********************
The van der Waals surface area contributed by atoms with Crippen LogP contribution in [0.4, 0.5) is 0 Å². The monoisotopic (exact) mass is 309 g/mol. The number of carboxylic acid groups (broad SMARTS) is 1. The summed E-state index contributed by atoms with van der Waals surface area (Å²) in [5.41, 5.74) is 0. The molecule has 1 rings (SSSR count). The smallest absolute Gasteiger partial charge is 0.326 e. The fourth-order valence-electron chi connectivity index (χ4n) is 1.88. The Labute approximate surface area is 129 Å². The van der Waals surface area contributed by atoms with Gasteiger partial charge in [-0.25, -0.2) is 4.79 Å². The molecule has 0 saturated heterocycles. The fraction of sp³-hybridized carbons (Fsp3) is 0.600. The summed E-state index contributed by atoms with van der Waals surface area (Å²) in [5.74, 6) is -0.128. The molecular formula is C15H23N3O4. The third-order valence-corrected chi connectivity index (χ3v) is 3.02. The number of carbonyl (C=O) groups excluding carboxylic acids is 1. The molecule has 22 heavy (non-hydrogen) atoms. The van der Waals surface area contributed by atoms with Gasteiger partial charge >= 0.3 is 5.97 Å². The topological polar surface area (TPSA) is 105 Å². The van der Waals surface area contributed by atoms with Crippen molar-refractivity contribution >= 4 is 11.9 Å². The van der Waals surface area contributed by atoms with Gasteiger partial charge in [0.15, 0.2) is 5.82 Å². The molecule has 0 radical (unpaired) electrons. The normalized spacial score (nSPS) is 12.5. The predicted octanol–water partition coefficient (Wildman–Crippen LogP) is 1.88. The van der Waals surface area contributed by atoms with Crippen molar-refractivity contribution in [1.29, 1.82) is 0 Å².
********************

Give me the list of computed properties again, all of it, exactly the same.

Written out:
The van der Waals surface area contributed by atoms with Crippen LogP contribution in [0.4, 0.5) is 0 Å². The monoisotopic (exact) mass is 309 g/mol. The number of carboxylic acid groups (broad SMARTS) is 1. The summed E-state index contributed by atoms with van der Waals surface area (Å²) in [5.41, 5.74) is 0. The molecule has 1 rings (SSSR count). The smallest absolute Gasteiger partial charge is 0.326 e. The fourth-order valence-electron chi connectivity index (χ4n) is 1.88. The Labute approximate surface area is 129 Å². The van der Waals surface area contributed by atoms with Gasteiger partial charge in [-0.25, -0.2) is 4.79 Å². The molecule has 0 saturated heterocycles. The fraction of sp³-hybridized carbons (Fsp3) is 0.600. The summed E-state index contributed by atoms with van der Waals surface area (Å²) in [5.74, 6) is -0.128. The molecular formula is C15H23N3O4. The third-order valence-corrected chi connectivity index (χ3v) is 3.02. The number of carbonyl (C=O) groups excluding carboxylic acids is 1. The molecule has 22 heavy (non-hydrogen) atoms. The van der Waals surface area contributed by atoms with Gasteiger partial charge >= 0.3 is 5.97 Å². The topological polar surface area (TPSA) is 105 Å². The van der Waals surface area contributed by atoms with Crippen molar-refractivity contribution >= 4 is 11.9 Å². The van der Waals surface area contributed by atoms with Gasteiger partial charge in [0.15, 0.2) is 5.82 Å². The molecule has 0 radical (unpaired) electrons. The normalized spacial score (nSPS) is 12.5. The predicted octanol–water partition coefficient (Wildman–Crippen LogP) is 1.88. The van der Waals surface area contributed by atoms with Crippen molar-refractivity contribution in [1.29, 1.82) is 0 Å².